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Monday 24th October 2016

Court of Appeal for Alzheimer's drug

6th December 2007

An ongoing row over the funding for a drug treatment for Alzheimer’s disease on the NHS look set to go to the Court of Appeal.


The case was taken to the High Court earlier this year when a manufacturer of one drug challenged a ruling by the National Institute for Health and Clinical Excellence (NICE) which had concluded the drugs are not cost effective for patients in the early stages of Alzheimer’s.

The High Court upheld the decision when drugs company Eisai, which makes the drug Aricept, went to the High Court with support from fellow drugs firms Pfizer and Shire and the Alzheimer’s Society.

It was fighting the decision to restrict access to patients in the later stages of the disease. The legal debate is about whether NICE followed a fair and transparent process in reaching the decision.

NICE guidance in 2001 recommended the drugs, which cost £2.50 a day, should be used as standard but guidance published in November 2006 stated that the drugs should only be prescribed to people with moderate-stage disease.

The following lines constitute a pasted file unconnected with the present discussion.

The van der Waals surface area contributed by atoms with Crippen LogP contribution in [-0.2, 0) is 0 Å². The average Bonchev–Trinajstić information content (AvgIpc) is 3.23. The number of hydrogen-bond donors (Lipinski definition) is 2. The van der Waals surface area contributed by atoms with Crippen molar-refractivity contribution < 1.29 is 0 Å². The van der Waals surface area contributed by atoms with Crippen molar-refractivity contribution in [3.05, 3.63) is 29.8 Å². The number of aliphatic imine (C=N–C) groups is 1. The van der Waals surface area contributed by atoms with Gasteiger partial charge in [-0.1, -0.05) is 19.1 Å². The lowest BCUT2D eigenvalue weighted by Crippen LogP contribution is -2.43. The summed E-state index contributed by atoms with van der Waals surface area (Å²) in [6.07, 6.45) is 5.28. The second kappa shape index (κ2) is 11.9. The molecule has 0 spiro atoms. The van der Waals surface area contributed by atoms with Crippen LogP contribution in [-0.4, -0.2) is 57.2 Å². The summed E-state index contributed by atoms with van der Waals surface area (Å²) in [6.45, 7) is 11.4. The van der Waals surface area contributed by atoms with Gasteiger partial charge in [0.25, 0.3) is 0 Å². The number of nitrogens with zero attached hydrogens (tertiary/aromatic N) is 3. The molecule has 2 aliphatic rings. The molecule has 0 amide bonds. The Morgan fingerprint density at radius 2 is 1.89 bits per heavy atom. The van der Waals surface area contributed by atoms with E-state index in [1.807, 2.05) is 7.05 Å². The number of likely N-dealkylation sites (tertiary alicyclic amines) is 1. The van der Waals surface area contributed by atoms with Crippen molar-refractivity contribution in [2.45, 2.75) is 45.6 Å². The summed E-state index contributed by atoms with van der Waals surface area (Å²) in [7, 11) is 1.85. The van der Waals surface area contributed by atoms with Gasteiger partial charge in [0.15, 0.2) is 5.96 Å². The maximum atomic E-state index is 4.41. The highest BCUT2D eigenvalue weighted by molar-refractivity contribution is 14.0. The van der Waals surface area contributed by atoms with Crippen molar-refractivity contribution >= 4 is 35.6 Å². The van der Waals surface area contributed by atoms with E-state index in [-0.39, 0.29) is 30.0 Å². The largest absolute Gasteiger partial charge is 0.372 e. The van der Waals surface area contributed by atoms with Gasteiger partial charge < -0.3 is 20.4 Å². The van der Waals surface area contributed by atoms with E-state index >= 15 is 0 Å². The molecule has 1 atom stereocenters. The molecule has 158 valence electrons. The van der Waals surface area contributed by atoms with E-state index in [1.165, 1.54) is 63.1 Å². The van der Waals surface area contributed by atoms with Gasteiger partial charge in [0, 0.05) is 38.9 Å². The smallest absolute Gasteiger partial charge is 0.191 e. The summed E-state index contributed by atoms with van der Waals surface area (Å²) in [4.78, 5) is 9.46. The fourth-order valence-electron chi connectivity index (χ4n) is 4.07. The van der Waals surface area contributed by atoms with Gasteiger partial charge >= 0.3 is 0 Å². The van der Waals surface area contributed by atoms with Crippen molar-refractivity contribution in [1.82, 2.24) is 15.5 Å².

Executive vice president of Eisai Europe, Dr Paul Hooper, said: “We are delighted that the court has granted us permission to appeal the decision of the High Court which supported NICE’s lack of transparency over the way that cost effectiveness has been calculated.?

The Alzheimer’s Society is not pursuing its legal arguments further in court but said it supports any challenge that could mean people with Alzheimer’s get fairer access to the only drug treatment for the disease.


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